The city of Berea and other neighboring areas are teeming with history and heritage. Drive just 15 minutes to Berea, or a few more to Richmond, and you’ll find enough food, shops, and culture to fill your day.
We’ve put together some itineraries of things to do around the area, and are certain that you will find something for everyone!
Arts & Shopping in Berea
Berea’s Old Town Artisan Village
Explore the shops and studios of working artists of Berea’s Artisan Village. Stay and eat, take a yoga class, and catch some occasional live music.
Berea College Visitor Center and Shoppe
Offering free tours of the historic college campus and craft industry with craft demonstrations by students throughout the day. The Berea College Visitor Center & Shoppe is the official source of BC college gear as well as hand-made student crafts.
Shops at College Square
The College Square area features the work of many artists and craftsmen, galleries and studios. There are several restaurants offering everything from pizza to a full course dinner.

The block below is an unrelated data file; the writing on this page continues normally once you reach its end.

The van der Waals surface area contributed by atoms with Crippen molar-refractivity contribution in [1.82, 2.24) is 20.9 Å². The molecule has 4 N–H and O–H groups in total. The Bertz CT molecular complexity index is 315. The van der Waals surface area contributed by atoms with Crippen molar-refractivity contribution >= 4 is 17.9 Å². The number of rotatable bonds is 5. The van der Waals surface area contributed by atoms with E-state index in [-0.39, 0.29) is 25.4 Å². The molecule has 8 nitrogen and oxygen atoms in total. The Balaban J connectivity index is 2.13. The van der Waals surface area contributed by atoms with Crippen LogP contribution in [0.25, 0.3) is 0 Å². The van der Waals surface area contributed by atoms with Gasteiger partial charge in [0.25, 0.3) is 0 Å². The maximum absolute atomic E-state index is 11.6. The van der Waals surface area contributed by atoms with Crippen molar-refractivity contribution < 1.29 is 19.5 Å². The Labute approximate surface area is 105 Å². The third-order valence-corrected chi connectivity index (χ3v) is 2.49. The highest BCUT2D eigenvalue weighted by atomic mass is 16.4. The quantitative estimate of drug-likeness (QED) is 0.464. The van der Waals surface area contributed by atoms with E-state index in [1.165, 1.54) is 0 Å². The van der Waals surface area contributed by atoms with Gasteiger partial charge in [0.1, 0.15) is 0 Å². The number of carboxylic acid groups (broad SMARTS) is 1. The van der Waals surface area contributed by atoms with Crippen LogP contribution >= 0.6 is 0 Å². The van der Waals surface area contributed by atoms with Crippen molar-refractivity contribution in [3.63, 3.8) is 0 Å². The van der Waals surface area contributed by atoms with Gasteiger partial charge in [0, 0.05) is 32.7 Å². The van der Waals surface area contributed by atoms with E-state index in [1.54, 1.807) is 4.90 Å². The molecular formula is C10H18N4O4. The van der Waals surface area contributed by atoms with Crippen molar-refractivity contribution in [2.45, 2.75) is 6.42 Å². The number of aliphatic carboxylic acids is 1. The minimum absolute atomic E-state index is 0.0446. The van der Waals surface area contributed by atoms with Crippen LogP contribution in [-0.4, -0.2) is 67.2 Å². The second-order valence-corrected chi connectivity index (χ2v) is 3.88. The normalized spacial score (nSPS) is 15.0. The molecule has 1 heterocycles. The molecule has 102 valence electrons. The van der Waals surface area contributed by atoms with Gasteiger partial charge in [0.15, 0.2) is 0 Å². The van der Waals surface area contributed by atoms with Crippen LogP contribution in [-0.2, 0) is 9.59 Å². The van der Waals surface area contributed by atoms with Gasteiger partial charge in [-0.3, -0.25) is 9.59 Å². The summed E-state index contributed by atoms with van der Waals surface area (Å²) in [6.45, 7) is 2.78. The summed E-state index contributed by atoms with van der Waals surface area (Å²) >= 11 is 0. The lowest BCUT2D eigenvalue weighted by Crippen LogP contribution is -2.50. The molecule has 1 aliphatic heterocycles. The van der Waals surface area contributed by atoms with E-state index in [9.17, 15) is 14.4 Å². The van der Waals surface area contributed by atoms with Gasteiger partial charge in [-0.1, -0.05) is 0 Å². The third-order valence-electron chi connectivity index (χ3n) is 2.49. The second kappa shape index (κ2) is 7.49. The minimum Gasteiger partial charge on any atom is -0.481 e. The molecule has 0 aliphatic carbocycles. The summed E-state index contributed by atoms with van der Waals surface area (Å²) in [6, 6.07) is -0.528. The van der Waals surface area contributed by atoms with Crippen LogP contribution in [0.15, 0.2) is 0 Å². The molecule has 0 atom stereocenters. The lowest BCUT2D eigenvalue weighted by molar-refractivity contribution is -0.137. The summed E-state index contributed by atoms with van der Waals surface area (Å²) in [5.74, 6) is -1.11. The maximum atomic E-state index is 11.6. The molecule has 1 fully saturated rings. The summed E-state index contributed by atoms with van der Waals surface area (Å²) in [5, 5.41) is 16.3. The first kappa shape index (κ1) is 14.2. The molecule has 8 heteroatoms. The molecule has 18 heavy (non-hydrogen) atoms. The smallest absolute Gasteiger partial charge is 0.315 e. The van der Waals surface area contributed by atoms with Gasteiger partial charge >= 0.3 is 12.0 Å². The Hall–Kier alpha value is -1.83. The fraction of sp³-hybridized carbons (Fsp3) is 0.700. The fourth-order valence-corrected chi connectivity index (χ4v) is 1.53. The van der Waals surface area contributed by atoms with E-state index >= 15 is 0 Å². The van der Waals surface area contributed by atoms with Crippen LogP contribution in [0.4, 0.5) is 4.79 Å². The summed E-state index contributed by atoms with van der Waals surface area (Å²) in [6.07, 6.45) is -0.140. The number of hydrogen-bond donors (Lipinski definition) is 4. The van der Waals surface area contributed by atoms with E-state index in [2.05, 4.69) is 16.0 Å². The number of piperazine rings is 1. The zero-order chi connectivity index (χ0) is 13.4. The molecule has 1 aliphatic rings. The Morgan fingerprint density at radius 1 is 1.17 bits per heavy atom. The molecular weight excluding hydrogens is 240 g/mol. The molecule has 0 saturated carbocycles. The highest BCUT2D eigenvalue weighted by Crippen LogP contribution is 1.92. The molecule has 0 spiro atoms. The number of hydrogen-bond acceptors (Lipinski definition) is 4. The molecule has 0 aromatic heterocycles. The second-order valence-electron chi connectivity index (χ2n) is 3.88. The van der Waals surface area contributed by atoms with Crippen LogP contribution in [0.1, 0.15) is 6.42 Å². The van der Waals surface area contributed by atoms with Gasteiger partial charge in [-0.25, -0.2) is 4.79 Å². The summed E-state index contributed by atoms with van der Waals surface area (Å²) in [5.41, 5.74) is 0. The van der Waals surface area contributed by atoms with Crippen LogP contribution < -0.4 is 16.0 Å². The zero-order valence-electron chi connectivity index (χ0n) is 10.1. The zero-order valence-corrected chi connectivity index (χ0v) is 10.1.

This is a list of many of Berea’s working artists, their locations, and workshops they offer.
See the Berea Tourism website for locations, dates, and other events.
A Saturday Morning in the Berea Urban Agricultural District
There are plenty of ways to fill your morning in the Berea Urban Agriculture District!
The “Ag District” encompassing 82 acres, 500 residents, and more than 90 businesses, and encourages and supports the development of an integrated neighborhood food system. Check out the Sustainable Berea website for a map and list of season events. And be sure to stop by the Berea Visitors Center!
Native Bagel – Get a fresh-made bagel sandwich and good brew to start your day off right. Park behind the Peoples Bank so that you can walk to the other locations.
Tour the farmers market that is located at Fee Park, just 500 feet from Native Bagel (check their website for seasonal hours/locations). Bring a cooler in your car in case you need to store some fresh vegetables or local farm raised eggs from the market. You might even catch an apple cider mill demonstration or local musicians strumming and picking.